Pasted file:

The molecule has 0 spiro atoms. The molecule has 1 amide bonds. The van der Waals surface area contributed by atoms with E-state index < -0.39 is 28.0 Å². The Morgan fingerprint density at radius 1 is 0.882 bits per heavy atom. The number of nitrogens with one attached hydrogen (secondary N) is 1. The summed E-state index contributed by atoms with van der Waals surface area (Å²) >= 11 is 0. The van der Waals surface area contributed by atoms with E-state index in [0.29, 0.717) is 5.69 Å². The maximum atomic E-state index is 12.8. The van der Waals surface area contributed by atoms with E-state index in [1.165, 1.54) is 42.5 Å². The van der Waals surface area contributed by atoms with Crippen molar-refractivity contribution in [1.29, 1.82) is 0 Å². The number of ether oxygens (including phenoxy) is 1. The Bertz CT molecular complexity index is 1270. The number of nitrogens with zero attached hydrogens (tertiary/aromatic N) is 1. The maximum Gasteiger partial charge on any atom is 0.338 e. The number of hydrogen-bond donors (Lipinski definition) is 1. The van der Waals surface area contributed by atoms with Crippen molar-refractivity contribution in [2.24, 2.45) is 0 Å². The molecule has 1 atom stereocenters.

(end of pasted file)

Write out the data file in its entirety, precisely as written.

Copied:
The molecule has 0 spiro atoms. The molecule has 1 amide bonds. The van der Waals surface area contributed by atoms with E-state index < -0.39 is 28.0 Å². The Morgan fingerprint density at radius 1 is 0.882 bits per heavy atom. The number of nitrogens with one attached hydrogen (secondary N) is 1. The summed E-state index contributed by atoms with van der Waals surface area (Å²) >= 11 is 0. The van der Waals surface area contributed by atoms with E-state index in [0.29, 0.717) is 5.69 Å². The maximum atomic E-state index is 12.8. The van der Waals surface area contributed by atoms with E-state index in [1.165, 1.54) is 42.5 Å². The van der Waals surface area contributed by atoms with Crippen molar-refractivity contribution in [1.29, 1.82) is 0 Å². The number of ether oxygens (including phenoxy) is 1. The Bertz CT molecular complexity index is 1270. The number of nitrogens with zero attached hydrogens (tertiary/aromatic N) is 1. The maximum Gasteiger partial charge on any atom is 0.338 e. The number of hydrogen-bond donors (Lipinski definition) is 1. The van der Waals surface area contributed by atoms with Crippen molar-refractivity contribution in [2.24, 2.45) is 0 Å². The molecule has 1 atom stereocenters.